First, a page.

And, assuming you're OK with standard 2013 R-rated language and humor tropes, things are pretty amusing. (If you've ever wanted to hear Jennifer Aniston drop the f-bomb a large number of times, though, this is your go-to.)

My sister-in-law says they showed this movie on her flight up from North Carolina. Did it even make sense?

Last Modified 2024-01-27 5:46 AM EDT

MLK@UNH: 2014

[] It has become something of a Pun Salad tradition to check out how the University Near Here is celebrating the birthday of Martin Luther King, Jr. And what better day to do that than the Official Federal Holiday marking the Birthday of Martin Luther King, Jr.?

Not that today is the birthday: that inconveniently fell last Wednesday, January 15. But who wants a day off in the middle of the week?

And, not that UNH is celebrating MLK Day today, or even back on the 15th. We were between semesters last week, and even the U isn't silly enough to schedule serious events on a holiday. Instead, MLK-related events will be held between February 5 and 12.

As always: the announced schedule is full of the usual thoughtless gasbaggery. This year's theme: "Complex Roots: Intertwining Identities".

I thought this might involve math. The quadratic equation x2 - 10x + 34 = 0 has "complex roots". (Specifically: x = 5 ± 3i.) And "intertwining identities" might involve pretty representations of different well-known formulas like cos2θ + sin2θ = 1 and e = -1 weaving about one another.

But no, it's just the usual meaningless word salad.

For another example, the "Spiritual Celebration", held at the Durham Community Church, has the following description:

The University of New Hampshire's inter-faith spiritual celebration affirms supports and highlights the spiritual foundation that Dr. Martin Luther King, Jr. brought to his work and life. This interactive celebration pays homage to persons from diverse religions and identities who believe in the power vested in humankind to challenge physical, spiritual and psychological bondage, and free us from our figurative and literal prisons in ways that are hopeful, healing and restorative. This is a spirited gathering presenting powerful messages through song, spoken word, music, poetry and reflection, with special musical guests. All are welcome!

Coulda used a comma there between "affirms" and "supports", but the author was too busy stuffing this paragraph with words to bother with such grammatical trivia.

And, invariably, the words are carelessly chosen. Look at that first sentence again, and what the word "supports" is doing. What's being supported? A foundation!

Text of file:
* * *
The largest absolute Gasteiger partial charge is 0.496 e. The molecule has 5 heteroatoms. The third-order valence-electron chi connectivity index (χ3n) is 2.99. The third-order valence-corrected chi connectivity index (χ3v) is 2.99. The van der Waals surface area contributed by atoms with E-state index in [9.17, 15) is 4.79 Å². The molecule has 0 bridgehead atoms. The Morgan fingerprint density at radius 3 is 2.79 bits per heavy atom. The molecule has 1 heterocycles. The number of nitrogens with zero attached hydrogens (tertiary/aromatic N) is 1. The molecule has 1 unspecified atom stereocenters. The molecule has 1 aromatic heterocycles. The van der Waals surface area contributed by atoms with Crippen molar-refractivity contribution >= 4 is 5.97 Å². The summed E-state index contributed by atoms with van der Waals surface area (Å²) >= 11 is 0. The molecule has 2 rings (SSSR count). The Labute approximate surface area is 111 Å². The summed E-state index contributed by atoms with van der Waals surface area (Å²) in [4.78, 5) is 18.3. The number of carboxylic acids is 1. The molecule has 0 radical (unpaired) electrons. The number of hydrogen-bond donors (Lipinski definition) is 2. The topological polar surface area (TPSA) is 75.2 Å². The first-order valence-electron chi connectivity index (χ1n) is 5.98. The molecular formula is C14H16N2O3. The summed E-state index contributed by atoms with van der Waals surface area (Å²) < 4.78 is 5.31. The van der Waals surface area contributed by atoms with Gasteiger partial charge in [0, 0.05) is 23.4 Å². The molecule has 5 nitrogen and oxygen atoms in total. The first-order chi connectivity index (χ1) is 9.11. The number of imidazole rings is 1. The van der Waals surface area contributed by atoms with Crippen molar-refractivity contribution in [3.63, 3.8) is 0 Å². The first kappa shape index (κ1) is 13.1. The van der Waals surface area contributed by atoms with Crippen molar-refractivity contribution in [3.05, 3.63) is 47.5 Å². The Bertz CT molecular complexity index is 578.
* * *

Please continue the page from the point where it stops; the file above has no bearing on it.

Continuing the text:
Even a decent middle-school English instructor would have pointed out the bass-akwardness of this metaphor: foundations are not supported; foundations support things.

Worse: the "foundation" metaphor is pretty tired, but the author doesn't even bother to apply it with the modest attention it deserves. The author weakly claims MLK "brought" the foundation to his "work and life". Please. One builds things on a foundation. Engaging with this trivial insight might have breathed a little life into this prose.

Another symptom of blather (by the way) is all the "ands". Worried about people in actual bondage? Well sure. But let's also free those in "spiritual" bondage. And, in case that doesn't cover everyone, let's stick in "psychological" bondage too. And let's not just free them (from their figurative and literal prisons), but do so in "hopeful" ways. Oh, and "healing" ways as well. And just to make sure: "restorative" ways, because that might be different than "healing" ways.

Eesh. If MLK had spoken or written like this, his audiences would have fallen asleep long before the punchlines.

Having said that, there's some good news. The invited speakers are not dreadful this year. (Neither one is named "Thomas Sowell", but you can't have everything.) There's Natasha Trethewey, and she is the current United States Poet Laureate. She's also won a Pulitzer for her poetry. Here's a small sample of her work. UNH could do worse (and has).

Lee Daniels is coming to speak too. And it's somewhat more likely that you've heard of him: he's an Oscar-nominated filmmaker (for Precious back in 2009). A more recent film is Lee Daniels' The Butler; yes, his name is in the title. He's black and gay (which for the UNH makes him a twofer).

While researching Mr. Daniels, I couldn't help but notice this headline:

Lee Daniels says he came out as gay man 'because I loathed my dad so much'

And this one:

‘Precious’ Director Lee Daniels Says His Dad Tried Beating The Gay Out Of Him And He Loves Him For It!

Maybe his talk will straighten this out.

Last Modified 2024-06-03 6:00 PM EDT


[Amazon Link]
(paid link)

Have I mentioned that I feel compelled to finish reading a book once I've started? Some sort of psychological mini-disorder? That applies here.